Amsterdam had the strangest clocks.  At least I think this is a clock.  It was about 2:30 PM when we entered the church which isn't what this is showing.  Maybe someone forgot to switch the clock to daylight savings time. 

Stained glass window I liked.

Organ in centre, pulpit to right, gentry (rich people) pews on the left.  This church had wooden ceilings as well. 

Monument to Michiel de Ruyter, the greatest Dutch naval hero per the placard.

Burial vault of Michiel de Ruyter. 

Another stained glass window.

Close up of pulpit.

Choir screen.

Wooden clog maker outside New Church.  He would pose for a picture with us for a Euro but we passed.

Next up was our canal cruise.  The three main canals encircling the city (Prinsengracht, Herengracht, and Keizersgracht) are all labelled as World Heritage Sites so I wanted to check them out.  I've been to other W.H. sites (Suomenlinna Fortress in Finland, Tower of London, Mesa Verde in US, etc.) so instead of walking them we opted for an energy saving and more encompassing canal cruise.  We had a few hours until the Anne Frank Huis so why not explore the canals?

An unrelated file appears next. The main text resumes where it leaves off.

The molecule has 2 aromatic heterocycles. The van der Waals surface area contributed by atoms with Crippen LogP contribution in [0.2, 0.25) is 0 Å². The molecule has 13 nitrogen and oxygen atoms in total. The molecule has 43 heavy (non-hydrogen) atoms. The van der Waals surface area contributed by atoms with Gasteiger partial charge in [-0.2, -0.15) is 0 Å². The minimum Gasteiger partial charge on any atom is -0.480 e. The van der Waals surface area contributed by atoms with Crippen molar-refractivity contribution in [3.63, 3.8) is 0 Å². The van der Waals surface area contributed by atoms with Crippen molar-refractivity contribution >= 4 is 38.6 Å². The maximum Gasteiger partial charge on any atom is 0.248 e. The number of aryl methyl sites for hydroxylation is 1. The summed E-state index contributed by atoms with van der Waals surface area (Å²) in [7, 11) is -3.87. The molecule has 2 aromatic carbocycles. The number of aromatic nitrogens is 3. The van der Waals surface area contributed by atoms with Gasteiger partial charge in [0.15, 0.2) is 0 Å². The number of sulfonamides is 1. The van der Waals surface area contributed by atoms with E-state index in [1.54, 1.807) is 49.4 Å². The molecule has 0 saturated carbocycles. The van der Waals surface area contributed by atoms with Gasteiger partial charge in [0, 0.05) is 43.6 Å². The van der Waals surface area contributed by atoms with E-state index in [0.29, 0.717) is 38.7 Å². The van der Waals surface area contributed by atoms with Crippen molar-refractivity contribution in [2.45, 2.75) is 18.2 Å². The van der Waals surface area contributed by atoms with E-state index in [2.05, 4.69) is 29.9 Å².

Three story bike racks.  This is where the guide said there are 550,000 bikes in Amsterdam.

 The girls enjoying each others company.  Christy is starting to tire a little now that we are sitting.

 More leaning buildings - check out the far right darker brown building.

Canal intersection of the Amstel and the Herengracht - I forgot the name of the bridge on the right.

The Magere Brug (Skinny Bridge) over the Amstel, read about it here.  The original skinny bridge is gone, this one is only from 1871.  

I thought this 1665 house was old.

Then we passed this 1649 house.  My sharp eyed readers have noticed the hook on the top centre of all of the houses.  The stairs are to small to haul anything big up them so all of the houses here have hooks attached to the house fronts to winch up larger and heavier objects.

View down Herengracht Canal.